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Death Day: Annual Memorial Post

Every year, I generally take July 21st off of work so that I can privately slip into hiding and away from the world. This is the day that my mother passed away, circa 1996. This year, I sacrificed today, and went to work, because I attended my great niece’s 8th Grade Graduation, so I did not have the extra time to take off, like I normally do. But, the graduation was well worth the time I took off for it.

That doesn’t mean that my mother is any less from thoughts than any other year. She’s not. I pass by the graveyard where she’s buried on the way to work every morning, and I silently say hello to her every morning as I pass it. Today, on her death day, I even had a little conversation with her as I passed by the graveyard, explaining why I didn’t take today off, and promised to stop by on the way home from work. I know that sounds a bit strange. But, every person mourns in their own way.

My mother was a wonderful woman; strong, confident, stubborn, supportive, and a myriad of other wonderful descriptive words I could give her. When I decided that I wanted to try my hand at acting, and made that my dream, she was the first person supporting me. She went to every single play that I was in. When I was 17, she took me to Baltimore for an audition with a talent agency. She made sure I could go to college, and supported my decision to become a Drama major in college, even though my father was against Drama as a major. I would have taken things further, and apprenticed at a theatre, but just before my senior year in college she got sick. So, I opted not to pursue an apprenticeship, and instead stayed at college to finish out the year close to home. My college was only 20 minutes away from our home.

It always stings me to the core when I hear others say they don’t have a great relationship with their mother. My fondest memories in life include my mother in them, almost always. She and I would always go shopping together. We’d go to the movies together. I’d steal her clothes for school; and even sometimes her hats. We’d play games together; particularly dice game Yahtzee, or the card game Rummy. We’d talk about things going on in my life; even some of the stranger things I’d been interested in, like Wicca, or the Ouija Board. And, in spite of some of those stranger interests, she’d never condemn me. She might have questioned my decisions sometimes, but she would never condemn them. She always supported me, and was interested in what I was doing, no matter what.

Over the years she taught me many things. How to knit. How to crochet. How to sew. How to make decorative little flowers out of a tiny piece of cardboard, a little bit of glue, a pipe cleaner, and various seeds and beans. How to paint little ceramics. How to do paint by numbers. How to cook. How to love. How to have fun. And, most importantly, how to live; with pride and dignity.

The thing that I remember her for most, at least in the last year of my time with her, was right before my final year in college. She’d already been diagnosed, and was battling the cancer. I was due to be in my, then, best friend’s wedding within 2 weeks, and I wanted a change for my hair. It was summer, and my hair was long and hot. So, I took a pair of scissors, lifted my hair, and just snipped a little more than half of it off. It was an absolute wreck. I had many mis-matched, multi-sized pieces of hair. Think about the worst hair cut you’ve ever had, and then quadruple that experience, it was that bad.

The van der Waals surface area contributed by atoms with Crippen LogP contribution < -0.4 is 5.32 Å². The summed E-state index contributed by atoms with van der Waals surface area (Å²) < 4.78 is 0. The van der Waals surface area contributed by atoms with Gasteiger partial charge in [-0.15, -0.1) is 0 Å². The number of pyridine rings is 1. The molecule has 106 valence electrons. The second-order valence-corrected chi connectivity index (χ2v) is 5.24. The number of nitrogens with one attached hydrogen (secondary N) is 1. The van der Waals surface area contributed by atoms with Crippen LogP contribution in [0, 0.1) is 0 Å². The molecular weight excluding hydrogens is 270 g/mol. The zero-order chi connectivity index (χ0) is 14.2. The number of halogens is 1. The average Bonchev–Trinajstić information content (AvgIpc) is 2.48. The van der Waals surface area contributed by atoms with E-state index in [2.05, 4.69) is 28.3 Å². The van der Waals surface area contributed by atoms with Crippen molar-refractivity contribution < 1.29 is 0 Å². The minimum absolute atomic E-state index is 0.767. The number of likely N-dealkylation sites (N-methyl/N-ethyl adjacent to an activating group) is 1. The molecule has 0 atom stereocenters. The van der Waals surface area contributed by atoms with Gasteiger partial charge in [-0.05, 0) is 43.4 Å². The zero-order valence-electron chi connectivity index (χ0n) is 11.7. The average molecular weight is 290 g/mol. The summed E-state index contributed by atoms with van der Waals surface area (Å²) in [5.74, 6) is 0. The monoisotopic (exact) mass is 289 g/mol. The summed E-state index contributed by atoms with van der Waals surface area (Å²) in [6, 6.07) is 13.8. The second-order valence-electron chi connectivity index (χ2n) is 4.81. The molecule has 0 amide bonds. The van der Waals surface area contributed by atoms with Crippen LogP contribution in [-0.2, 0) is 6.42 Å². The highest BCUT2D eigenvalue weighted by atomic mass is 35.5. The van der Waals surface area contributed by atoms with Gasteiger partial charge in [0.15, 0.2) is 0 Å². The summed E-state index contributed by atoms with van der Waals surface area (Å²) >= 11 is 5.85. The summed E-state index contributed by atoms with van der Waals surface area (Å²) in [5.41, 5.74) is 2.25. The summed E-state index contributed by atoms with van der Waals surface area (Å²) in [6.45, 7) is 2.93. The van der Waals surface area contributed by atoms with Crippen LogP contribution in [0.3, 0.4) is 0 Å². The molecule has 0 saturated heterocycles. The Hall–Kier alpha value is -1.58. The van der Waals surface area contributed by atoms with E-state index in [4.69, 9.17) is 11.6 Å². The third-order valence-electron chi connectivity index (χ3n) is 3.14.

When my mother saw what I had done, she near about had a heart attack right then and there. The conversation went something like this:

Mom: Lisa, what have you done? Your hair!

Me: (non-chalantly): Mom, it’s fine. It’ll grow back.

Mom: Get your butt in the kitchen and sit down. We’re going to fix it right now.

Me: (laughing): Mom, it’s okay. Really. It’s just hair. It’s a weed. It’ll grow back.

Mom: LISA! SIT DOWN NOW! Oh. That wedding is next weekend. How are we going to fix this in time?

Me: (laughing more): I’ll go to a hairdresser. It’ll be fine.

Mom: (who finally gets me to sit): You’ve ruined your hair. Your beautiful hair! Your friend is going to be really mad at you, that you ruined your hair before her wedding! I don’t know if I can fix this or not.

Me: Mom. Relax. It’s okay.

I was actually /in/ the wedding party, as the Maid of Honor. *coughs*

Mom did her best to fix it. We did eventually go to a hair salon to get the rest if it cut and evened out. But, I think she also forbid me from ever cutting my own hair again after that. And, in the end she did actually laugh about it – after she got over the shock and fright of it; which was good, because she needed to laugh. Badly. After finding out the worst news of her life.

I love her, and still miss her very much. But, with time, the pain dulls, but the memories never fade away.

Comments

( 2 comments — Leave a comment )
(Deleted comment)
nynrose
Jul. 22nd, 2011 12:26 pm (UTC)
Thank you.
tigana
Jul. 24th, 2011 04:42 am (UTC)
A beautiful, sweet post. I'm sorry for the loss and the pain but glad you have such wonderful memories.
( 2 comments — Leave a comment )

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